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More from the Seventh Circuit on Pseudonymity in Title IX Wrongful Discipline Lawsuits


From Judge Frank Easterbrook's opinion Friday in Doe v. Loyola Univ. Chicago, joined by Judges Ilana Rovner and Amy St. Eve, following up on an opinion from a week before in Doe v. Indiana Univ.:

Loyola University Chicago expelled John Doe after concluding that he had engaged in sexual activity with Jane Roe, a fellow student, without her properly obtained consent. Contending that the University discriminates against men, Doe sued under Title IX of the Education Amendments Act of 1972, 20 U.S.C. §§ 1681–88, plus Illinois contract law….

[1.] [A]lthough anonymity may be common in Title IX suits, it must be justified in each case. "Title IX [does not create an] easement across the norm of using litigants' names." Doe v. Indiana University (7th Cir. 2024). Complaints normally must name all parties. Fed. R. Civ. P. 10(a). Exceptions such as the use of initials for minors, Fed. R. Civ. P. 5.2(a)(3), may apply to some first-year college students, but Doe was an adult when he filed this suit. "[J]udicial proceedings, civil as well as criminal, are to be conducted in public." "Identifying the parties to the proceeding is an important dimension of publicness. The people have a right to know who is using their courts." "Secrecy makes it difficult for the public (including the bar) to understand the grounds and motivations of a decision, why the case was brought (and fought), and what exactly was at stake in it." … [O]nly "exceptional circumstances" justify the use of a fictitious name for an adult ….

Educational institutions that receive federal funds must not disclose students' records except under specified circumstances. 20 U.S.C. § 1232g(b). But this statute does not apply to plaintiff, who is not an educational institution and may disclose his own records. More: a federal regulation, 34 C.F.R. § 99.31(a)(9)(iii)(B), authorizes educational institutions to disclose student records in the course of litigation once a student sues the educational institution.

[2.] [A]lthough plaintiff understandably prefers to keep the public from learning that Loyola has found that he committed misconduct, we have held that a desire to keep embarrassing information secret does not justify anonymity.

Doe's supplemental memorandum contends that disclosure may lead to "retaliation" against him, but all he seems to mean by this is that many people prefer to avoid dealing with wrongdoers. We observed in Indiana University that the sort of retaliation that might warrant secrecy is a kind that is unjustified by the facts—such as animus toward people with unpopular religious beliefs.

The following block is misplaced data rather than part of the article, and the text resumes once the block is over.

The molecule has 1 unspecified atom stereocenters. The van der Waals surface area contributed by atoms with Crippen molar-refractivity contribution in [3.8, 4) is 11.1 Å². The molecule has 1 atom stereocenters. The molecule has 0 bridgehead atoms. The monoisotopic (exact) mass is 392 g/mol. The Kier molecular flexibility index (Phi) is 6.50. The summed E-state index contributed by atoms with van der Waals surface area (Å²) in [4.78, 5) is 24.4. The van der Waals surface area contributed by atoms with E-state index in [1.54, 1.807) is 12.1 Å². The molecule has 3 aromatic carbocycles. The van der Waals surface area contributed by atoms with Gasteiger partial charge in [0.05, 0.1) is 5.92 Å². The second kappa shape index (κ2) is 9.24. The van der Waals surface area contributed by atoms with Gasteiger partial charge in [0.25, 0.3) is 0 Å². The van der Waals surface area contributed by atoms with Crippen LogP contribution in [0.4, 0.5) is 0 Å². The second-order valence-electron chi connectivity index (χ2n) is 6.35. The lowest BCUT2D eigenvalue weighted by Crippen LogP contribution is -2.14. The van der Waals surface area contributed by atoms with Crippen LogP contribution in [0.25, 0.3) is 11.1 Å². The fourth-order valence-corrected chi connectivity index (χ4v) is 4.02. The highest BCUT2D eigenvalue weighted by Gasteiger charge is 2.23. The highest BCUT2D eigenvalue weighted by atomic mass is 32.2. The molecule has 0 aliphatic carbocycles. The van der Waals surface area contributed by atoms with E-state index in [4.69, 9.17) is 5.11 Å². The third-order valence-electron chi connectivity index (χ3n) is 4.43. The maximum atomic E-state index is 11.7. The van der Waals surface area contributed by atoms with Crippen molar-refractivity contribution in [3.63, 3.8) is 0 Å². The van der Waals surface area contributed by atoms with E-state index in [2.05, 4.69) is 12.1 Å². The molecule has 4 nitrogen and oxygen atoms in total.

Although we recognize that no one wants a college's finding of misconduct broadcast in the pages of the Federal Reporter, a desire to keep bad news confidential, if adequate to justify secrecy, would lead to a norm of anonymity across swaths of civil and criminal litigation. Take a worker who files an age-discrimination suit, only to be met by the response that he had been fired as incompetent. Or consider a criminal defendant charged with crossing state lines to have a sexual encounter with a teenager. If those charges and defenses are made in public, why should college students enjoy a privilege to keep misdeeds secret?

[3.] [T]he district judge [was] concern[ed] that identifying Doe would enable some people to infer Roe's identity. Loyola's supplemental memo contends that it is "unlikely that there are observers of this case who know enough about [Doe's] past romantic relationships and disciplinary history to discover the identity of the nonparties involved simply from having [Doe's] name made public." There is another possibility: that everyone who could put two and two together already has done so. The people who might be able to identify Roe after learning Doe's identity are those who knew they had been dating before Doe's expulsion. These people also likely learned about the expulsion. If they did not put two and two together then, why would they do so now?

Still, maybe there is a reason why the litigation could provide that information, even when the expulsion did not. An evidentiary hearing could explore the subject, perhaps with input from Roe about the possible effect of disclosing Doe's identity; a court of appeals is not the right forum for factual findings.

Then there is the question whether Roe has a legal entitlement to concealment. Courts often extend the protection of anonymity to victims of sex crimes, and perhaps that is the best analogy for Roe. There is also a question whether 20 U.S.C. § 1232g(b) offers some protection to Roe. This issue was flagged but not resolved in Indiana University. We do not resolve it here either. We lack the benefit of an adversarial exchange in either the briefs or the post-argument memos and think it best to postpone decision until the issue has been joined.

[4.] Indiana University remanded to the district court so that the plaintiff could decide whether to dismiss the suit rather than reveal his name. That course is appropriate here as well. If Doe wants to continue the suit—and if it is not moot—then the district judge must decide whether Roe is entitled to anonymity and, if she is, whether putting Doe's name in the public record would be equivalent to revealing Roe's identity as well. If after the proceedings on remand a live controversy remains, any appeal will return to this panel, with new briefs limited to newly arising issues.